The Stanley J. Korsmeyer Award recognizes the outstanding achievements of ASCI members in advancing knowledge in a specific field and in mentoring future generations of life science researchers. The recognition, which was first known as the ASCI Award, was renamed in 2006 in honor of Dr. Stanley J. Korsmeyer, a dedicated and accomplished physician-scientist and mentor who was the first recipient in 1998 and who passed away in 2005. 2023 marks the 25th Anniversary of the Korsmeyer Award, and the ASCI and JCI commemorate this milestone with a collection of articles contributed by the award's past winners. Articles will be added to this collection throughout the year.
Hypoxia-inducible factors (HIFs) are master regulators of oxygen homeostasis that match O2 supply and demand for each of the 50 trillion cells in the adult human body. Cancer cells co-opt this homeostatic system to drive cancer progression. HIFs activate the transcription of thousands of genes that mediate angiogenesis, cancer stem cell specification, cell motility, epithelial-mesenchymal transition, extracellular matrix remodeling, glucose and lipid metabolism, immune evasion, invasion, and metastasis. In this Review, the mechanisms and consequences of HIF activation in cancer cells are presented. The current status and future prospects of small-molecule HIF inhibitors for use as cancer therapeutics are discussed.
Elizabeth E. Wicks, Gregg L. Semenza
Germline loss-of-function mutations of the VHL tumor suppressor gene cause von Hippel–Lindau disease, which is associated with an increased risk of hemangioblastomas, clear cell renal cell carcinomas (ccRCCs), and paragangliomas. This Review describes mechanisms involving the VHL gene product in oxygen sensing, protein degradation, and tumor development and current therapeutic strategies targeting these mechanisms. The VHL gene product is the substrate recognition subunit of a ubiquitin ligase that targets the α subunit of the heterodimeric hypoxia-inducible factor (HIF) transcription factor for proteasomal degradation when oxygen is present. This oxygen dependence stems from the requirement that HIFα be prolyl-hydroxylated on one (or both) of two conserved prolyl residues by members of the EglN (also called PHD) prolyl hydroxylase family. Deregulation of HIF, and particularly HIF2, drives the growth of VHL-defective ccRCCs. Drugs that inhibit the HIF-responsive gene product VEGF are now mainstays of ccRCC treatment. An allosteric HIF2 inhibitor was recently approved for the treatment of ccRCCs arising in the setting of VHL disease and has advanced to phase III testing for sporadic ccRCCs based on promising phase I/II data. Orally available EglN inhibitors are being tested for the treatment of anemia and ischemia. Five of these agents have been approved for the treatment of anemia in the setting of chronic kidney disease in various countries around the world.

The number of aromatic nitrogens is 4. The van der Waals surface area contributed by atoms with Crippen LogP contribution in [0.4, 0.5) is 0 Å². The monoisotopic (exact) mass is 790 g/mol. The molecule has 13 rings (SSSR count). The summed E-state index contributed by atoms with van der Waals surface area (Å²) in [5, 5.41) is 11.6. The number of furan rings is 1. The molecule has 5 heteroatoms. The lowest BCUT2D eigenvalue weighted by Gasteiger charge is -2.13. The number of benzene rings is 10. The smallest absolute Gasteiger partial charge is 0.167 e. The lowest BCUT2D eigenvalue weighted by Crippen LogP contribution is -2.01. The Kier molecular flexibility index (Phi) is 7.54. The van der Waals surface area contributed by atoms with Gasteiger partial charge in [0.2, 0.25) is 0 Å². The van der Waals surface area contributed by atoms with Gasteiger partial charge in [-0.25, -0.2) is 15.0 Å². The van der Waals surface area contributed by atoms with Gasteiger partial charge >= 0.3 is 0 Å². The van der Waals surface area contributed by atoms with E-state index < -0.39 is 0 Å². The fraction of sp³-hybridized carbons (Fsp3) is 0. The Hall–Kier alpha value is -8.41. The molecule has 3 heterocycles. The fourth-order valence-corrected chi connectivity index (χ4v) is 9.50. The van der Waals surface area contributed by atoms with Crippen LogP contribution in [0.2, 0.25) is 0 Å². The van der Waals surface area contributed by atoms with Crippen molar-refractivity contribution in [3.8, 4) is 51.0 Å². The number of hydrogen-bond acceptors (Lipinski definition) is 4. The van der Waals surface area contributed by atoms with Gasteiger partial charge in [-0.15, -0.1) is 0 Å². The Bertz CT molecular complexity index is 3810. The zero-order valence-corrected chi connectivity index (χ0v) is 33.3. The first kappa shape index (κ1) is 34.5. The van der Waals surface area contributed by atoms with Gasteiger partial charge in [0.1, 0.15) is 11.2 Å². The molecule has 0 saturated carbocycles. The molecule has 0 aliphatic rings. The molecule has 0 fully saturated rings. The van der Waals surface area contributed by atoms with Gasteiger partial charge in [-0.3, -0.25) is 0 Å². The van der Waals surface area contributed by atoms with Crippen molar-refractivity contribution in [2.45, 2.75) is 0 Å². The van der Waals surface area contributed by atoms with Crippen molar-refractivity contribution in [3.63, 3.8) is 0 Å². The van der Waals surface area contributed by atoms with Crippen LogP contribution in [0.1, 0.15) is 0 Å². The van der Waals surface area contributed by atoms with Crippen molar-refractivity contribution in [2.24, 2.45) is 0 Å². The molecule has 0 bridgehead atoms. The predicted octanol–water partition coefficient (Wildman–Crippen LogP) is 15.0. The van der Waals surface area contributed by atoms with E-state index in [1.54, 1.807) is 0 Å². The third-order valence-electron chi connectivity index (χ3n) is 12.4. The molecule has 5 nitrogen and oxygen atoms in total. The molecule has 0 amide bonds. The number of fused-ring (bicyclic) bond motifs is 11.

William G. Kaelin Jr.
This Review provides an update on ryanodine receptors (RyRs) and their role in human diseases of heart, muscle, and brain. Calcium (Ca2+) is a requisite second messenger in all living organisms. From C. elegans to mammals, Ca2+ is necessary for locomotion, bodily functions, and neural activity. However, too much of a good thing can be bad. Intracellular Ca2+ overload can result in loss of function and death. Intracellular Ca2+ release channels evolved to safely provide large, rapid Ca2+ signals without exposure to toxic extracellular Ca2+. RyRs are intracellular Ca2+ release channels present throughout the zoosphere. Over the past 35 years, our knowledge of RyRs has advanced to the level of atomic-resolution structures revealing their role in the mechanisms underlying the pathogenesis of human disorders of heart, muscle, and brain. Stress-induced RyR-mediated intracellular Ca2+ leak in the heart can promote heart failure and cardiac arrhythmias. In skeletal muscle, RyR1 leak contributes to muscle weakness in inherited myopathies, to age-related loss of muscle function and cancer-associated muscle weakness, and to impaired muscle function in muscular dystrophies, including Duchenne. In the brain, leaky RyR channels contribute to cognitive dysfunction in Alzheimer’s disease, posttraumatic stress disorder, and Huntington’s disease. Novel therapeutics targeting dysfunctional RyRs are showing promise.